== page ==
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It’s no stretch to call Canada’s Yuill Herbert a climate mitigation guru. The principal of Sustainability Solutions Group (SSG) has worked on climate action plans for 40 communities, including some of Canada’s largest cities, Toronto and Vancouver among them.

His latest venture — a decarbonization strategy for all federal buildings in the National Capital Region — is a roadmap for a doozy of a project that could lead to Canada’s largest ever mass building retrofit scheme. Think home renovations times 2,200, except the scale of each job is thousands of times larger because these are buildings with a combined floor space of about 6 million square feet.

And with more than 100,000 civil servants working in the buildings, there's a lot of planning involved to create the least amount of disturbance.

Herbert’s team started with a lot of meetings.

“We met with 30 government departments, from the secret service to public works and everyone in between,” said Herbert who spoke about the plan in Glasgow at a COP26 side event.

SSG examined each of the 2,200 federal buildings in the region, which range from the Gothic Revival-style Parliament buildings built in the mid 1800s to brand new LEED standard office buildings which are already energy efficient. It found it was possible to convert the region’s government buildings to net-zero emissions.

Plans are in for Canada's largest ever mass renovation — all the buildings in #Ottawa's National Capital Region. #heatpump #cdnpoli #sustainability #emissions #retrofits #cleanenergy

Herbert said the cost of the renovations could run upward of $25 billion between 2020 and 2050. It’s a massive public expenditure, to be sure.

“But it will generate a ton of jobs in the process,” said Herbert, and provide a much needed boost to the sluggish post-pandemic economy. SSG’s report found the retrofit project would create 46,000 person-years of direct employment and another 22,000 person-years of indirect employment.

The government doesn’t have much of a choice, Herbert said. “They have to spend that anyway, because their building stock is falling down.”

Heat pumps are the most costly

The biggest challenge will be to switch out the existing gas-fired district energy heating system. It consists of multiple gas boilers which pump steam through pipes to heat the buildings. “The system,” says Herbert, “is as old as it gets.

Shifting to electric heat pumps is the most challenging and expensive part of the retrofit. Care must be taken to combine electrification with deep energy efficiency retrofits to avoid crashing the grid during peak office hours, SSG’s report found.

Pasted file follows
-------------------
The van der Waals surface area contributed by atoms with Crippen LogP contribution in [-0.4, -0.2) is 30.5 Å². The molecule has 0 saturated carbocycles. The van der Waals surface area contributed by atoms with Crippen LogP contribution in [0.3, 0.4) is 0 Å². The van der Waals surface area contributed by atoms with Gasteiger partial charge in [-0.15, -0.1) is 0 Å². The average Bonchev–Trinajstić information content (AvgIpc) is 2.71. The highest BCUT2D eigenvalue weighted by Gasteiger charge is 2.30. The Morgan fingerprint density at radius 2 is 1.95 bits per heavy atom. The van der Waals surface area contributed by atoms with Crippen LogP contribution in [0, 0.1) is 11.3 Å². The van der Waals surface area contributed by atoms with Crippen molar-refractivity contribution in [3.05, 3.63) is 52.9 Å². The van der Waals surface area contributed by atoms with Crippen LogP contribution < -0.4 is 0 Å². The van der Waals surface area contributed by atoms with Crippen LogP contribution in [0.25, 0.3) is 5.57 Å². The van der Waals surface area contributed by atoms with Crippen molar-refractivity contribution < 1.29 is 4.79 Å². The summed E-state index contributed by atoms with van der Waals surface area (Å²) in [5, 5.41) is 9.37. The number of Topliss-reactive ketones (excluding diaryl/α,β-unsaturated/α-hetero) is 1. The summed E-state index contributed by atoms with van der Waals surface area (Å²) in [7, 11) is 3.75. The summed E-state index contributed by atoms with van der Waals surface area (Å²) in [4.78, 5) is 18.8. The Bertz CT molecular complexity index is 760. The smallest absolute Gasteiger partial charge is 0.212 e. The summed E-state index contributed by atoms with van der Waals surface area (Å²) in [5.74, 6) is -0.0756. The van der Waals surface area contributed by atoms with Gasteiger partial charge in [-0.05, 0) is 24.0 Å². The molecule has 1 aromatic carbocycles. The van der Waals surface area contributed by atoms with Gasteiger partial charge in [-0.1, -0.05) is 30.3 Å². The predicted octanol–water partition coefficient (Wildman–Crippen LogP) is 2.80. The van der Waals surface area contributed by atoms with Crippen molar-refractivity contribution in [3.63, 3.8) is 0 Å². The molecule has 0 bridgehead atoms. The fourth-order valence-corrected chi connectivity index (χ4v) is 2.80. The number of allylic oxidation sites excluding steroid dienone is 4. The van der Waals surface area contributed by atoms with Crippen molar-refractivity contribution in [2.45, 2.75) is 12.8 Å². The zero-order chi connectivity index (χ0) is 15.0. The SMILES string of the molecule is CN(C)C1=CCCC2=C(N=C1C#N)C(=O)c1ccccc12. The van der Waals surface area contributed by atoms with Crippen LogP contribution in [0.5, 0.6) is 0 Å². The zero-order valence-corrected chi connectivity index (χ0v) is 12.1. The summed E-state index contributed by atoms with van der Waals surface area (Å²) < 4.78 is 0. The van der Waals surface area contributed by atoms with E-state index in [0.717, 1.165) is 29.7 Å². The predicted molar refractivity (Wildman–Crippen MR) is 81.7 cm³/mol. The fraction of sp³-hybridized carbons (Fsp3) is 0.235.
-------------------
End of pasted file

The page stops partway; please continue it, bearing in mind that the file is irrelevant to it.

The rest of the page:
But perhaps the report’s biggest takeaway was discovering the significant savings to be had from doing the job all at once.

“The cost of doing retrofits at scale reduces the cost of some capital expenditures by 30 per cent,” Herbert said.

It’s also the only way the government can meet its own sustainability targets, he adds. The Treasury Board’s Greening Government Strategy has the ambitious goal of operating with net-zero emissions by 2050, which includes all government-owned and leased property. That means bringing down greenhouse gas emissions to as close to zero as possible and balancing all remaining emissions with the equivalent amount of carbon removal, the report states.

Working at scale to save time

Approvals to do the work typically take five to eight years, as they wind through Treasury Board and Finance, Herbert said. So the only practical way to meet the target is to do it all at once.

Swapping out the heating system is far from the only challenge. Windows need to be replaced by the thousands. “We do that at night, to keep people in place,” Herbert said.

And like all businesses with staff now used to working at home during the pandemic, the government should begin by assessing how much space they actually need going forward, he added. Plans can be made for staff to work at home while the retrofits are underway.

As for the buildings that might be left vacant once the space tally is complete, there is talk of converting those into social housing. But that’s a project for another day.

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